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06/03/2013

The connection between food and HIV survival

Three decades after HIV first emerged, the virus is no longer a death sentence. Thanks to antiretroviral therapy drugs, a newly-diagnosed 20-year-old can now expect to live for 50 more years.

But a new study by researchers in British Columbia underscores the fact that treating HIV has to do with more than just giving patients drugs -- ensuring they are well fed matters too.

The study looked at the connection between food security and HIV survival rates, tracking 254 injection drug users across British Columbia over 13 years.

Roughly 71 per cent of those patients reported being food insecure when they first began their HIV treatments -- and the study found that those patients were twice as likely to die.

"The introduction of life-saving antiretroviral therapy has significantly reduced HIV-related morbidity and mortality," said senior author Robert Hogg in a press release. "However, the impact of insufficient access to food, particularly quality food, on the mortality of HIV-positive injection drug users is alarming."

HIV/AIDS and food insecurity are "intertwined in a vicious cycle that heightens vulnerability to, and worsens the severity, of each condition," according to this 2009 study.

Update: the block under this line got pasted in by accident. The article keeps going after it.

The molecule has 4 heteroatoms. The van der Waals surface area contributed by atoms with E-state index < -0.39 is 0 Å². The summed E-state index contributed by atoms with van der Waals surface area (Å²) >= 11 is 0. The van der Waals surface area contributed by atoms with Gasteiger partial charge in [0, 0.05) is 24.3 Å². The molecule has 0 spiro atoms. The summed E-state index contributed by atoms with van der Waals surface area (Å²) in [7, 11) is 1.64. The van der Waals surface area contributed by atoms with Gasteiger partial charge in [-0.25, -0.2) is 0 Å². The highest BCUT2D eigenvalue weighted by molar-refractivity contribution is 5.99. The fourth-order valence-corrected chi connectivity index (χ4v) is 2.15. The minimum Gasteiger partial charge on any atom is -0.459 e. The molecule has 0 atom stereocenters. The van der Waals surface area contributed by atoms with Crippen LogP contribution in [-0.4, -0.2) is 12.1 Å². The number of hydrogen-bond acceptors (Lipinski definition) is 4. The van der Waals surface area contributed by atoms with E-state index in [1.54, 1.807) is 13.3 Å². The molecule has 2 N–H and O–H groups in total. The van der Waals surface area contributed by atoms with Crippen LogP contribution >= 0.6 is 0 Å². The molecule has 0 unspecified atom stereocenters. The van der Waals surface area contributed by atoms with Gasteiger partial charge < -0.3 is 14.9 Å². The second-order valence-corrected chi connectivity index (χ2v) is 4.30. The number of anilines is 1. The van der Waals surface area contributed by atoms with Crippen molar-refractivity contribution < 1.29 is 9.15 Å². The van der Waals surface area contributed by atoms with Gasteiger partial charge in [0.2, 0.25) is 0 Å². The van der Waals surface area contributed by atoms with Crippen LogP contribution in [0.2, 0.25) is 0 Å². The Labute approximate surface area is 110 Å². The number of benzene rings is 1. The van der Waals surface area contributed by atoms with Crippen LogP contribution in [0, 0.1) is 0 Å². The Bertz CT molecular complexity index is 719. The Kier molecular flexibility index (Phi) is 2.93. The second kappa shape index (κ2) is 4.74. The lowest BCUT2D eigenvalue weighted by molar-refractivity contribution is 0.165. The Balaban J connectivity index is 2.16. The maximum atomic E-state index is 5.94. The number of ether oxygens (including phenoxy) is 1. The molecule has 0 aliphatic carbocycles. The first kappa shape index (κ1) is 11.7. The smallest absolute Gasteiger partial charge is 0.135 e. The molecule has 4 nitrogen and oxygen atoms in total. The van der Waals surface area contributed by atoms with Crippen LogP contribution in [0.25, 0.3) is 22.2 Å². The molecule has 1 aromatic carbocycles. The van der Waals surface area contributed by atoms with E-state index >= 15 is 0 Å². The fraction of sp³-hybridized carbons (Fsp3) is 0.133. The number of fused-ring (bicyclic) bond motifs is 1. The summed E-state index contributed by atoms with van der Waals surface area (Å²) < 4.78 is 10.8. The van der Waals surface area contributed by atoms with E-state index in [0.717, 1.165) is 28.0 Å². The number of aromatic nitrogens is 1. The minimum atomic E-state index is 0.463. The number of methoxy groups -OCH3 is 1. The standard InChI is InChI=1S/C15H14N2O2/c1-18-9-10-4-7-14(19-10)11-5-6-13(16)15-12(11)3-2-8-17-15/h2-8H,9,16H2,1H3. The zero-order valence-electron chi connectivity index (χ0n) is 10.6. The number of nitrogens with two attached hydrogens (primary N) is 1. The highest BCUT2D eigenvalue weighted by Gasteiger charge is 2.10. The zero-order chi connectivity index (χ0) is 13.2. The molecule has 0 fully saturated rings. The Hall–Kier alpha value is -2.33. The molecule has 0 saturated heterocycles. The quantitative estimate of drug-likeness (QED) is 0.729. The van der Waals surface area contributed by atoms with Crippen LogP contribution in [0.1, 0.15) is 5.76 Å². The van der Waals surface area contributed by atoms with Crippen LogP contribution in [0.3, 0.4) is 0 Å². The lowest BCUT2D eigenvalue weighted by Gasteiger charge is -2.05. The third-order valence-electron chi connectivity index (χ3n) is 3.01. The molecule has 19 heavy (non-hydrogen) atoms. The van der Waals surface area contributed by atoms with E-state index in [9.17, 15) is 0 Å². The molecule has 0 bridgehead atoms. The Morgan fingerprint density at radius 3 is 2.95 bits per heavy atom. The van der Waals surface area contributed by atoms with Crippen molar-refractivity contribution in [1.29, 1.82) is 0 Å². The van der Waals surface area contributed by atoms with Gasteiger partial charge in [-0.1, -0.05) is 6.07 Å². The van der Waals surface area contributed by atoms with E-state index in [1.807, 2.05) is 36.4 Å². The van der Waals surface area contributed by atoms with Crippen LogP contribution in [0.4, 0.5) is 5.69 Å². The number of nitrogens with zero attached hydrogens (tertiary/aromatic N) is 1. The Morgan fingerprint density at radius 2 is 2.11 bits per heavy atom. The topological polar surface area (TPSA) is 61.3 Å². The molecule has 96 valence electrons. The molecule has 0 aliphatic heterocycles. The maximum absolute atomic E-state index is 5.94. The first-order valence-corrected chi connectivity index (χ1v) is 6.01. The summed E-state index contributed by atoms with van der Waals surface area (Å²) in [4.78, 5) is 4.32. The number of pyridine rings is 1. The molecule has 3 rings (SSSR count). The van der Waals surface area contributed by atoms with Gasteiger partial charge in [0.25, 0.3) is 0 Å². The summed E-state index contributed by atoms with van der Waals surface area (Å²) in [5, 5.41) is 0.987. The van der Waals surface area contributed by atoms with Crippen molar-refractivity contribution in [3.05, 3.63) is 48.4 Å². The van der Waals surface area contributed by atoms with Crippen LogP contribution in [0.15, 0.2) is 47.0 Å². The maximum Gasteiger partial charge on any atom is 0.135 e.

There are many ways in which food insecurity can increase one's risk of contracting HIV in the first place, the 2009 study notes. Surveys in Swaziland and Botswana have found that food insecure women are 80 per cent more likely to enter the sex trade and 70 per cent more likely to have unprotected sex. Food insecurity also leads to malnutrition, which can make people more susceptible to HIV infections by compromising their immune systems and "gut and genital mucosal integrity." Other studies have also suggested that malnourished mothers are more likely to transmit HIV to their babies.

Food insecurity has also been linked with poorer drug effectiveness and lower adherence rates to treatment regimens. One paper cited in the 2009 study noted that HIV patients in Uganda receiving free drugs were still forced to choose between spending their money on transportation to clinics and using their limited funds towards feeding their children.

The 2009 study concluded that there is a growing recognition of how food insecurity impacts HIV survival rates but much more research is still needed to better understand the link.

Hogg notes that his study is only the first to examine the impact of food insecurity on HIV survival rates amongst injection drug users.

"The research points to the urgent need to further investigate the impact of food insecurity on the health outcomes of people living with HIV/AIDS," he said in the press release.

Jennifer Yang is the Star’s global health reporter. She previously worked as a general assignment reporter and won a NNA in 2011 for her explanatory piece on the Chilean mining disaster. Follow her on Twitter: @jyangstar

 

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